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Need to make a decision

(11 Posts)
veryconfused1980 Wed 26-Mar-14 17:55:10

I am 34 in a few months, I've been in a very stable and happy relationship for 4.5 years, we own a house and both have great/well paid jobs.... Life is great! My issue is that someone once told me that after the age of 35 your chances of having a child with disabities are greatly increased. I'm panicking that if I leave it much longer then it will be too late but I don't have a burning desire to have children yet. Will I be happy not having children or regret the decision to not have them for the rest of my life?

Has anyone been through this and got any advice?

meditrina Wed 26-Mar-14 17:59:08

Hey're definitely overdoing it with the "greatly"

Yes, there is an increase in difficulties in conceiving, miscarriage rate and anomaly rate as you age. But it's a gradual decline, not a sudden falloff the cliff. That said, if you want children, putting it off indefinitely isn't sensible either.

Have you spoken to your DP about whether/when DC might be the plan?

veryconfused1980 Wed 26-Mar-14 18:08:38

Thanks. Yes we have spoken about it for a couple of years now but never come to a decision. Does it ever feel like the right time?

ReluctantCamper Wed 26-Mar-14 18:17:25

Just as a guide, I had DS when I was 34. My risk of downs was 1:200,000 or there abouts. I'm currently pregnant with DC2 aged 37. The risk of downs this time around is 1:1840. It's a very personal example, and the risk is still low, but it's really concentrated my mind about the changes that happen as you get older.

You need to know you want kids, but in my experience, it never feels completely 'right'. There's no great time to bugger up your career and finances (but in my opinion it's worth it!).

veryconfused1980 Wed 26-Mar-14 18:27:07

Thank you, that's very interesting. When can you be checked for chances of downs though? Can it be done before you start trying or just once you are pregnant?

ReluctantCamper Wed 26-Mar-14 18:32:33

No, it's at your 12 week scan, a combination of blood test and nuchal fold thickness. Lots of women my age will have had lower risk tests, but the fact that for me the risk has risen so dramatically was interesting/scary.

veryconfused1980 Wed 26-Mar-14 18:54:16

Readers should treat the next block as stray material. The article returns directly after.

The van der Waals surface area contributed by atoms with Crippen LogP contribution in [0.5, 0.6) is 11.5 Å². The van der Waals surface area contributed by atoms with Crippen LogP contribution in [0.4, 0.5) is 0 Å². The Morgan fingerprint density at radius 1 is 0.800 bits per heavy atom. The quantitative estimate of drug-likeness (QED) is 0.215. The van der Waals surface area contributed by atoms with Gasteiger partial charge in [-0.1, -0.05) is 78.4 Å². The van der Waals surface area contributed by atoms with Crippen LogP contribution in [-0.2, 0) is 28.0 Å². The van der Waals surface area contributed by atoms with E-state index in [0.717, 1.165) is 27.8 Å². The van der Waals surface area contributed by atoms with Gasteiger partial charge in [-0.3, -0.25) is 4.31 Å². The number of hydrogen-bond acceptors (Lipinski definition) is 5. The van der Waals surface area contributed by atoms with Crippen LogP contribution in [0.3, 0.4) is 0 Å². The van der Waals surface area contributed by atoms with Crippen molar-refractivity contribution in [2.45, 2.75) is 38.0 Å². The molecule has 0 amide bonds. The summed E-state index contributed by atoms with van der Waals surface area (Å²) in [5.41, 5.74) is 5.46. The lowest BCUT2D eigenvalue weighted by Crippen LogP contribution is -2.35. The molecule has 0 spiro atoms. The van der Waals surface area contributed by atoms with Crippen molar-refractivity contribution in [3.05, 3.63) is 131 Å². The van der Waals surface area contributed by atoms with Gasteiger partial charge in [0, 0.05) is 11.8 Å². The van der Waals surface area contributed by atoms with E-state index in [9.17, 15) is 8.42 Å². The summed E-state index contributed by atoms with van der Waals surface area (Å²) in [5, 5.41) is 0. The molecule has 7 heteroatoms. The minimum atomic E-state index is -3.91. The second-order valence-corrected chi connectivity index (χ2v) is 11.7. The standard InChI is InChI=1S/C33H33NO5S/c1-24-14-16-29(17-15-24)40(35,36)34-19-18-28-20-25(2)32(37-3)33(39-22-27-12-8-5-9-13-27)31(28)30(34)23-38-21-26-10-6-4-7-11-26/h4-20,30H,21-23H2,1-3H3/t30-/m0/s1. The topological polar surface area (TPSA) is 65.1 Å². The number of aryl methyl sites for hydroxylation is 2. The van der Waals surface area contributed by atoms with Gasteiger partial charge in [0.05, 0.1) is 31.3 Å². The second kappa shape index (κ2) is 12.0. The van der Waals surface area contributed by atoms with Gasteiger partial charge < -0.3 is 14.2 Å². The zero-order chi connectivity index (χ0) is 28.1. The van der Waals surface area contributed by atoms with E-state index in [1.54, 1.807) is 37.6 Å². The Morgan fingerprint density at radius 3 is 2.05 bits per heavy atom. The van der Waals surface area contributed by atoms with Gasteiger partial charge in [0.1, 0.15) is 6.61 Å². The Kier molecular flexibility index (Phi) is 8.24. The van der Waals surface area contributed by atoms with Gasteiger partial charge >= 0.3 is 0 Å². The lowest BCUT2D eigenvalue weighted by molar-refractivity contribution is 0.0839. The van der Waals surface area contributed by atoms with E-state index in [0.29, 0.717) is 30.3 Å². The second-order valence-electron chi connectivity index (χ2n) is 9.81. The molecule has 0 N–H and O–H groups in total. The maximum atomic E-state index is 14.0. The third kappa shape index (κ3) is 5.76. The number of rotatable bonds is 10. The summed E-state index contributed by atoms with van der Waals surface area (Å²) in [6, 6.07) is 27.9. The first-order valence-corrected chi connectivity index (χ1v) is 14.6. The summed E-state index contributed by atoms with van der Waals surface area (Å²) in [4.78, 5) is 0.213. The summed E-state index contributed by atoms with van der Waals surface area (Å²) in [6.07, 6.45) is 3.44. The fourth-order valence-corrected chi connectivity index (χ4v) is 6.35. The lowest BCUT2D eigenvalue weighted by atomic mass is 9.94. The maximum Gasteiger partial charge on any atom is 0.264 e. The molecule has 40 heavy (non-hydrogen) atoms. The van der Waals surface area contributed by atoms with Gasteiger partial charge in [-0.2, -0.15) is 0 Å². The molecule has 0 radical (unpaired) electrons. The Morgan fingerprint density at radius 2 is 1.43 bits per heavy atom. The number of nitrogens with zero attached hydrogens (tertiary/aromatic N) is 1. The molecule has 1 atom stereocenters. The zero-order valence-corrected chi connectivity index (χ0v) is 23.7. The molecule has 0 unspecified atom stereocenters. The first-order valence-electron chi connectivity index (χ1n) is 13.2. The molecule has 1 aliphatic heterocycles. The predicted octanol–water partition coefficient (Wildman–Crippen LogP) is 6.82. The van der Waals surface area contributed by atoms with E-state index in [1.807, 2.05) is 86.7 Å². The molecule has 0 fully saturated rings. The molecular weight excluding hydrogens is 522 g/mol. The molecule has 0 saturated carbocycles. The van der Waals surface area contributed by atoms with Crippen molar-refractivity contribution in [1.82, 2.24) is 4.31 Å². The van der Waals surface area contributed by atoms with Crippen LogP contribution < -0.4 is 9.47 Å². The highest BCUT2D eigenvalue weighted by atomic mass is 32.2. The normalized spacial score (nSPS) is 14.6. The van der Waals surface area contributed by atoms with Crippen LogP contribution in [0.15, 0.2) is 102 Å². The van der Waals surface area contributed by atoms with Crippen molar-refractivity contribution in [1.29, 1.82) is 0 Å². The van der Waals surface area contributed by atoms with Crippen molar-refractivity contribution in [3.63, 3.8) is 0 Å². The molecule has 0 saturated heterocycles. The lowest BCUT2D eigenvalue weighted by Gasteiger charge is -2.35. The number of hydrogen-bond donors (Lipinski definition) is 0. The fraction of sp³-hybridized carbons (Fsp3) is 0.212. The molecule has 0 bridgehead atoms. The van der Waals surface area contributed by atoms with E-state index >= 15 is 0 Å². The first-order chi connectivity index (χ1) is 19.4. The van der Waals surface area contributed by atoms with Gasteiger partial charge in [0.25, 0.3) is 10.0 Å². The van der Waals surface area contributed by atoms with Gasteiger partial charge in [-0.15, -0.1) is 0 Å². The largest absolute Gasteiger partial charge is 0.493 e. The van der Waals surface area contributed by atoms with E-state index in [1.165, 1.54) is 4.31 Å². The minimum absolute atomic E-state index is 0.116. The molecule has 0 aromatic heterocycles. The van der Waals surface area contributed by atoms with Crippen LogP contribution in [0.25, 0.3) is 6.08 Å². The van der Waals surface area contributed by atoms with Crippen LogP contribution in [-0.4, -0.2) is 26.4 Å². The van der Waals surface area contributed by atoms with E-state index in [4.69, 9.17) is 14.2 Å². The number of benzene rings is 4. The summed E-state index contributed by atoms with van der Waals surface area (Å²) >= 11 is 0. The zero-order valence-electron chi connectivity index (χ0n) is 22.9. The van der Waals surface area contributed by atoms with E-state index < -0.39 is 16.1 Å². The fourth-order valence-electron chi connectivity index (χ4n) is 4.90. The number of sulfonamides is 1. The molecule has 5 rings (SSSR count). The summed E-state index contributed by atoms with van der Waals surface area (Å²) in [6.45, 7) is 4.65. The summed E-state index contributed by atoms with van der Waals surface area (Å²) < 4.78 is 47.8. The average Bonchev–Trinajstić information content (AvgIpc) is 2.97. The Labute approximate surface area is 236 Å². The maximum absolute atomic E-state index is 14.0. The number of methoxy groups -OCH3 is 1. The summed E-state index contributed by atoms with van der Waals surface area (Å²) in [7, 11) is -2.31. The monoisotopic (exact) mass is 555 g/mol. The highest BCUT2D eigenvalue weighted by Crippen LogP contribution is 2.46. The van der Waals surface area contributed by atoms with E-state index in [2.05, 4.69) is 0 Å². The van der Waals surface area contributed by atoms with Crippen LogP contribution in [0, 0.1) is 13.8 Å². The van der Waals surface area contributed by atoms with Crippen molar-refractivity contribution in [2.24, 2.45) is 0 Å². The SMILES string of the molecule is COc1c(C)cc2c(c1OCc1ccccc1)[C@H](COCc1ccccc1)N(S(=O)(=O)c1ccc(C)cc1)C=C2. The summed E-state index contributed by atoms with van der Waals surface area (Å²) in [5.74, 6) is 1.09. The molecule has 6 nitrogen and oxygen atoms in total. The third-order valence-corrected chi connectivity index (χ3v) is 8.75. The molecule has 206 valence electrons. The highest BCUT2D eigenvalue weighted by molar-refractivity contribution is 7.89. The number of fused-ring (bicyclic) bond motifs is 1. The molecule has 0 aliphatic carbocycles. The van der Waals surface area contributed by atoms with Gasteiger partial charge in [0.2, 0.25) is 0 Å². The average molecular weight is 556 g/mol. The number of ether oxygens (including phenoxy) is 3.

I see, sorry if I'm asking silly questions. I hadn't realised the difference a few years can make.

Hoppinggreen Wed 26-Mar-14 21:29:41

I was 33 when I had my daughter and 37 when. Had my son. I have plenty of friends who have had babies in their late 30 's.
I suppose there s a slightly higher chance of difficulties with conception and birth defects but it's not huge.

ecuse Thu 27-Mar-14 09:00:48

If it were me I would be less worried about the risks of abnormalities and more worried about the relative increase in difficulty conceiving at all after 35. Obvs it's not impossible; plenty of ppl do, but I understand that to be more of a 'cliff edge' effect after 35. And in my own life I know 4 or 5 couples who are really struggling and being made very unhappy.

I wouldn't be so arrogant as to tell someone they'll 'regret it later' if they don't start trying now for a baby they don't currently want. Only you can decide that. Even if you were generally happy in your decosion you might have occasional twinges of 'if only....' but, to be fair, not necesaarily more than those with kids think the same about not having them grin

So whilst I can't advise you on what you (both) want, I would try to separate out wanting a child in principle from feeling 'the time is right'. As someone said upthread, the latter is harder to get right but matters much less.

mistlethrush Thu 27-Mar-14 09:05:15

I started TTC when I was 30. DS was born when I was 36. Unlucky - yes - but it still happened.

Parietal Thu 27-Mar-14 09:08:48

do you want to have a child one day? do you imagine yourself in 10 years time with a child (or two or three)? If the answer is yes, then start a conversation with your DH and go for it.

There is never a perfect time to start ttc or to have a baby, but it can take time (and is more likely to take time as you get older). So better to start sooner than wait and be disappointed.

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